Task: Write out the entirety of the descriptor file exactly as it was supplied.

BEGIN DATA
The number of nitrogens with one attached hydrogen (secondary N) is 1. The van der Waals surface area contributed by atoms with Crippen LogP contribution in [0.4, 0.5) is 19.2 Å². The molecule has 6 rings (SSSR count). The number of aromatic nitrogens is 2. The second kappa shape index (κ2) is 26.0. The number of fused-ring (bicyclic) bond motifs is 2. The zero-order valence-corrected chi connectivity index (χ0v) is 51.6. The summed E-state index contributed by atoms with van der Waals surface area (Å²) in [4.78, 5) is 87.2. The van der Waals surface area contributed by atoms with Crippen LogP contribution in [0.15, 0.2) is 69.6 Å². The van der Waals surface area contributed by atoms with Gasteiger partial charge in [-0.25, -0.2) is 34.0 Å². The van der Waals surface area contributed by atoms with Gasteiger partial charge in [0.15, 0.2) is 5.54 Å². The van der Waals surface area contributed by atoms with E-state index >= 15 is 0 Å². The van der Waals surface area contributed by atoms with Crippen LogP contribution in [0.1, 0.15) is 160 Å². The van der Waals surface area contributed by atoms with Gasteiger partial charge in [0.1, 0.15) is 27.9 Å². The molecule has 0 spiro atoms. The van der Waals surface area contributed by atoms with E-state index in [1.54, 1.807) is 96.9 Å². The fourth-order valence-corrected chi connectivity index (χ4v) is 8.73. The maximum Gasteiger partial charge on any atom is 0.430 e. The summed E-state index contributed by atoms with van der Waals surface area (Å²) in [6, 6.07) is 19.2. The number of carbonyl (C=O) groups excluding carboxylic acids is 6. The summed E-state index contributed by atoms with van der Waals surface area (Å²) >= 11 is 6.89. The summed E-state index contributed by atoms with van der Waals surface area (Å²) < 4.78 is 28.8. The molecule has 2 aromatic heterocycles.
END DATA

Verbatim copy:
The number of nitrogens with one attached hydrogen (secondary N) is 1. The van der Waals surface area contributed by atoms with Crippen LogP contribution in [0.4, 0.5) is 19.2 Å². The molecule has 6 rings (SSSR count). The number of aromatic nitrogens is 2. The second kappa shape index (κ2) is 26.0. The number of fused-ring (bicyclic) bond motifs is 2. The zero-order valence-corrected chi connectivity index (χ0v) is 51.6. The summed E-state index contributed by atoms with van der Waals surface area (Å²) in [4.78, 5) is 87.2. The van der Waals surface area contributed by atoms with Crippen LogP contribution in [0.15, 0.2) is 69.6 Å². The van der Waals surface area contributed by atoms with Gasteiger partial charge in [-0.25, -0.2) is 34.0 Å². The van der Waals surface area contributed by atoms with Gasteiger partial charge in [0.15, 0.2) is 5.54 Å². The van der Waals surface area contributed by atoms with E-state index >= 15 is 0 Å². The van der Waals surface area contributed by atoms with Crippen LogP contribution in [0.1, 0.15) is 160 Å². The van der Waals surface area contributed by atoms with Gasteiger partial charge in [0.1, 0.15) is 27.9 Å². The molecule has 0 spiro atoms. The van der Waals surface area contributed by atoms with E-state index in [1.54, 1.807) is 96.9 Å². The fourth-order valence-corrected chi connectivity index (χ4v) is 8.73. The maximum Gasteiger partial charge on any atom is 0.430 e. The summed E-state index contributed by atoms with van der Waals surface area (Å²) in [6, 6.07) is 19.2. The number of carbonyl (C=O) groups excluding carboxylic acids is 6. The summed E-state index contributed by atoms with van der Waals surface area (Å²) >= 11 is 6.89. The summed E-state index contributed by atoms with van der Waals surface area (Å²) < 4.78 is 28.8. The molecule has 2 aromatic heterocycles.